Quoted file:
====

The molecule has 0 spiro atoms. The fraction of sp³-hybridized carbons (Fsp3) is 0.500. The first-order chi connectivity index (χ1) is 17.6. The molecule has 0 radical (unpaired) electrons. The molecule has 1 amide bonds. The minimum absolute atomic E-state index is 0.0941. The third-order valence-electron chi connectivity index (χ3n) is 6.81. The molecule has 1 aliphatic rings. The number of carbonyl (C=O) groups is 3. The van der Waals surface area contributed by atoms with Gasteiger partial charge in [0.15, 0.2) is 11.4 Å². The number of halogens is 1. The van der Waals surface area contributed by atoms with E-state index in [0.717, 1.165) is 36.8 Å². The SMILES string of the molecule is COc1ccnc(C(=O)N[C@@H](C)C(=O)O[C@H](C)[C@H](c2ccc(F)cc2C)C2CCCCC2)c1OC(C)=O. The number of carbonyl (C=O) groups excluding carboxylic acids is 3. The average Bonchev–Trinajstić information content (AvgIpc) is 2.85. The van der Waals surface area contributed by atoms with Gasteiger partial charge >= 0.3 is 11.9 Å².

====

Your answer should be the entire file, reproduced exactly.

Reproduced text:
The molecule has 0 spiro atoms. The fraction of sp³-hybridized carbons (Fsp3) is 0.500. The first-order chi connectivity index (χ1) is 17.6. The molecule has 0 radical (unpaired) electrons. The molecule has 1 amide bonds. The minimum absolute atomic E-state index is 0.0941. The third-order valence-electron chi connectivity index (χ3n) is 6.81. The molecule has 1 aliphatic rings. The number of carbonyl (C=O) groups is 3. The van der Waals surface area contributed by atoms with Gasteiger partial charge in [0.15, 0.2) is 11.4 Å². The number of halogens is 1. The van der Waals surface area contributed by atoms with E-state index in [0.717, 1.165) is 36.8 Å². The SMILES string of the molecule is COc1ccnc(C(=O)N[C@@H](C)C(=O)O[C@H](C)[C@H](c2ccc(F)cc2C)C2CCCCC2)c1OC(C)=O. The number of carbonyl (C=O) groups excluding carboxylic acids is 3. The average Bonchev–Trinajstić information content (AvgIpc) is 2.85. The van der Waals surface area contributed by atoms with Gasteiger partial charge >= 0.3 is 11.9 Å².